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End the sedition law, it silences legitimate dissent and democratic activism

The sedition case filed by Andhra Pradesh police against a rebel YSRCP parliamentarian and two Telugu news channels comes amid Supreme Court commencing proceedings in a challenge to the sedition provision. MP KR Krishnam Raju and the channels have moved SC. Raju’s charge of torture in custody will be scrutinised by a medical board and the news channels want contempt proceedings against AP government for violating SC’s order forbidding coercive actions against those revealing shortcomings in official Covid responses.

Interestingly, the petitioner challenging sedition in SC, journalist Kishorechandra Wangkhem, has been jailed in Manipur on another frequently misused law, National Security Act, just after securing bail on IPC charges of promoting communal enmity, following a social media post in which he said that cow dung and cow urine are no cure for Covid. Such overreach by the state apparatus, happening at regular intervals and across the country, bears out the dangers of draconian laws. Sedition’s definition in the IPC – bringing or attempting to bring or exciting “hatred or contempt … or disaffection towards the Government” – sounds dangerously similar to bona fide criticism of government.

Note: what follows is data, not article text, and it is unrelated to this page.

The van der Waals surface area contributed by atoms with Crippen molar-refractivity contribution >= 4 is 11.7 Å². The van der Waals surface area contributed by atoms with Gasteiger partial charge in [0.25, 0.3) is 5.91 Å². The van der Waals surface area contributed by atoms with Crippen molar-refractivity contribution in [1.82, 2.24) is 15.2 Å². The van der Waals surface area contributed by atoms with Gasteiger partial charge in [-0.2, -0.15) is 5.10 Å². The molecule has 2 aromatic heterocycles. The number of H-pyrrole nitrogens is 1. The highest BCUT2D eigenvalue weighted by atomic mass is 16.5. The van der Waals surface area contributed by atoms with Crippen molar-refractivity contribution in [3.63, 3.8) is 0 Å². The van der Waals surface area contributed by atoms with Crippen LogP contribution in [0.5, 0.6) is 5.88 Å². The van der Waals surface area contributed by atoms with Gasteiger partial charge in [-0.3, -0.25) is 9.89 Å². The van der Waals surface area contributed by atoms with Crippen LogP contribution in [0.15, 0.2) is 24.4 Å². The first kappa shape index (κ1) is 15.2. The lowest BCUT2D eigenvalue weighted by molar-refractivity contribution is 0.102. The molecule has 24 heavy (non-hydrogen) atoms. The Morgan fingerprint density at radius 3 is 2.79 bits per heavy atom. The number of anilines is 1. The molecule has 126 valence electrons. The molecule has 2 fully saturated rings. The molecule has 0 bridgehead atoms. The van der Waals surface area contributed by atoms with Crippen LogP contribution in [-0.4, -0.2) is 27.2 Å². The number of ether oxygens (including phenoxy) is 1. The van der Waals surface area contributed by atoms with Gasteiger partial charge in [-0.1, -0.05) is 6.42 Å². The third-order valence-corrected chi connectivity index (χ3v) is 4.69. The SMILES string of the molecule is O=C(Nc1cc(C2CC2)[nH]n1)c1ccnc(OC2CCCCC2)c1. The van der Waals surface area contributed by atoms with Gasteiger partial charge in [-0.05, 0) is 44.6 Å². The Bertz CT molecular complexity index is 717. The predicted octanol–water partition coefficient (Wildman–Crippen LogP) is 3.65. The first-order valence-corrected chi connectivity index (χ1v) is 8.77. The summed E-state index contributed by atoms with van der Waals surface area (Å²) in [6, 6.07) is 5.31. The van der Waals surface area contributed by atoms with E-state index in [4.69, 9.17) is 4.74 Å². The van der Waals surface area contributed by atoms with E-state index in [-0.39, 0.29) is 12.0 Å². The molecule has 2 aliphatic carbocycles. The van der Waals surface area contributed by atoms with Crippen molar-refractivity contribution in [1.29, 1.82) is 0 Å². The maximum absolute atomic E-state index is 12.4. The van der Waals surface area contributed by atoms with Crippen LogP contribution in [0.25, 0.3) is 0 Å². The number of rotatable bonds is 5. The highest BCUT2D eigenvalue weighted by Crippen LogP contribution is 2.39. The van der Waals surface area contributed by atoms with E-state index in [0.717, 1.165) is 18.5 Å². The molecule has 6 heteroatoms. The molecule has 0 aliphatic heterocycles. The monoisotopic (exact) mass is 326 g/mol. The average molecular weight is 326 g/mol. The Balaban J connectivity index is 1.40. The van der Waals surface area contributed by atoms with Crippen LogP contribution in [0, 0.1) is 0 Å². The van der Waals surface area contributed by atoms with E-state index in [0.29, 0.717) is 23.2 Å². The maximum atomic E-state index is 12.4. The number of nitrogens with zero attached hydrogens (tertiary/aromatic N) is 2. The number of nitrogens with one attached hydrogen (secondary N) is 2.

Despite SC narrowing sedition to require incitement of violence threatening national security or public order, police officers tend to follow the literal IPC definition. The latest challenge to sedition in SC flags this frequent subversion of SC’s guard rails, notes alternate provisions in IPC and other laws that police can wield against speech and conduct threatening public order, and also warns of the provision’s chilling effect on free speech. This last aspect is detectable in UP BJP legislator Rakesh Rathore suggesting that speaking frankly on Covid management in the state could earn him a “desh droh” case.

Muzzling dissent has grave implications. Governance suffers when shortcomings aren’t promptly exposed. This boomerangs on citizens, akin to the happenings in this pandemic. Sedition cases have seen a year-on-year increase from 30 in 2015 to 93 in 2019 but total convictions are only in single digits, recording the lowest conviction rate among offences against the state. That courts will ultimately acquit is of little comfort; the byzantine legal process is often the punishment in India. Other Commonwealth countries like United Kingdom, Uganda and Ghana have repealed sedition. It has served no purpose in maintaining the rule of law or the authority of government over the people. Sedition must go.



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This piece appeared as an editorial opinion in the print edition of The Times of India.



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